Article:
Eighteen years ago, when British Airways needed main-deck freight capacity, it took the then-unusual step of leasing a freighter on an ACMI basis, rather than buying or dry-leasing its own freighter. The provider of the freighter was a relatively young US-based 747 freighter operator, Atlas Air.
There have been big changes at both companies since then. British Airways is now part of International Airlines Group, and its cargo activities have been merged with those of Iberia under the IAG Cargo brand. For its part, Atlas Air survived the death of its founder and a restructuring under Chapter 11 protection, and morphed into Atlas Air Worldwide Holdings, which now offers not just ACMI freighter leasing, but also scheduled and charter freight service, passenger charter service, and dry leasing of both freighter and passenger aircraft. It has a fleet of almost fifty aircraft of its own (ranging in size from 737 to 747-8, and including both passenger and freighter aircraft), and also operates fourteen freighter and passenger aircraft for customers on a CMI basis.
Through all those changes, the relationship between British Airways and Atlas survived, with BA World Cargo ACMI-leasing three 747-400Fs from Atlas’ UK subsidiary Global Supply Systems (GSS), and then switching to 747-8Fs – the first Atlas customer to do so. But as of 1 May 2014, that relationship will come to an end, as IAG cargo transitions away from main-deck freight operations and focuses primarily on using the belly space in the British Airways and Iberia passenger fleets.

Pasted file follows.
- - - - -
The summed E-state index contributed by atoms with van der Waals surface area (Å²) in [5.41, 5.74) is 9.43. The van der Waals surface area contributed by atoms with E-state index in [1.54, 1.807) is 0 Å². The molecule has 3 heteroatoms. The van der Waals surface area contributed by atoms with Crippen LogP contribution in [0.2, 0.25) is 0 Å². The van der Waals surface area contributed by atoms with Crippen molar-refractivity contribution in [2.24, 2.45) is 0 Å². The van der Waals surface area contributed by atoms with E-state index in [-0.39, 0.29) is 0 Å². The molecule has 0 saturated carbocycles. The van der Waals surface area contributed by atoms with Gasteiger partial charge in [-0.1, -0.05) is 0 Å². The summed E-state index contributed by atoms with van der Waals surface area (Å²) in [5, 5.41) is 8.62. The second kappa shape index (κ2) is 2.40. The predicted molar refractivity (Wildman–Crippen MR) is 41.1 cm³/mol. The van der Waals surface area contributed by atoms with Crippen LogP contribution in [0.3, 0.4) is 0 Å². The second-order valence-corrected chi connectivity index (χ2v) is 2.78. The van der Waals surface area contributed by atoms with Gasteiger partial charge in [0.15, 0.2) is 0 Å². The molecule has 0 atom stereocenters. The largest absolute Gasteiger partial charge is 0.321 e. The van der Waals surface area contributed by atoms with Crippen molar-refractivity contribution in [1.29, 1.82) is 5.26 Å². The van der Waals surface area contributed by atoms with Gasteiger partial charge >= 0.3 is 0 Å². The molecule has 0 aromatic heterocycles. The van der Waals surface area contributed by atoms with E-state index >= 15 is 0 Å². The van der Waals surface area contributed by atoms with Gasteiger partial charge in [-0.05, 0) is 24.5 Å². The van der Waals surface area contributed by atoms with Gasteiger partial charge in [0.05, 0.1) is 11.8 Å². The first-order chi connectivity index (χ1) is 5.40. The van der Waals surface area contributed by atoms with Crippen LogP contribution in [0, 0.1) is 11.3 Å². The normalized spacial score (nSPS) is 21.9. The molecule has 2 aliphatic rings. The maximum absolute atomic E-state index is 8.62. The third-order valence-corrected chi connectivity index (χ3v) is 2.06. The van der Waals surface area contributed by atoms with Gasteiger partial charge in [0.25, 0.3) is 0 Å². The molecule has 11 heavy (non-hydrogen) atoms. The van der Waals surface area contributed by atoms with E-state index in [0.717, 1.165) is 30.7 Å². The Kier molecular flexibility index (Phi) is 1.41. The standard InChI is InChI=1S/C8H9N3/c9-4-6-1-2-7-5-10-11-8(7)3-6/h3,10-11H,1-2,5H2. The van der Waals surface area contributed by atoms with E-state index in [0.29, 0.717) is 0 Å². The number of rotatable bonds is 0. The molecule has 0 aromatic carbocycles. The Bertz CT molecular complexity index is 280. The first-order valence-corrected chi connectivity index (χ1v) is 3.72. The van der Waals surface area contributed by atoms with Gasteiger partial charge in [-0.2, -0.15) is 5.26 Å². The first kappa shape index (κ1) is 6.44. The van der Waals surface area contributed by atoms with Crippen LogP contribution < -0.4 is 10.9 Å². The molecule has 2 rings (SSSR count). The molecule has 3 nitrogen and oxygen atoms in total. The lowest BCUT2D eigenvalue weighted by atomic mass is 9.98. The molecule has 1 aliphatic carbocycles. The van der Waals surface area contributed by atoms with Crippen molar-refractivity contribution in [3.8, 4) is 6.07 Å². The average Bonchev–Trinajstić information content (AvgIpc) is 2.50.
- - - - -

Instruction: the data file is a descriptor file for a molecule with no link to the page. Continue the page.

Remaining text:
Commenting on the decision, IAG Cargo CEO Steve Gunning said: “We have reviewed our long haul freighter program following the merger of British Airways and Iberia freight businesses to create IAG Cargo. The review took account of the growing cargo capacity available to us from our passenger fleet as well as the outlook for the air freight industry overall and we have made the strategic decision to significantly revise our longhaul freighter program.”
Freighters will not disappear entirely from IAG Cargo’s operations however, as IAG has signed an agreement with Qatar Airways under which Qatar will operate five weekly 777F frequencies between Hong Kong and London on IAG’s behalf. Regarding the rest of its network, IAG Cargo said: “Other destinations previously served by our longhaul freighters will now be operated exclusively by our passenger aircraft. We will remove services from a small number of longhaul freighter-only destinations that are not currently served by our passenger network.”
Atlas Air Worldwide holdings said that effective with the termination of the agreement, “the three 747-8Fs will be redelivered to the company by GSS. Through GSS, the company also will receive contractual early termination fees from British Airways.” Looking ahead, Atlas said it would pursue new ACMI placement opportunities for the three 747-8Fs.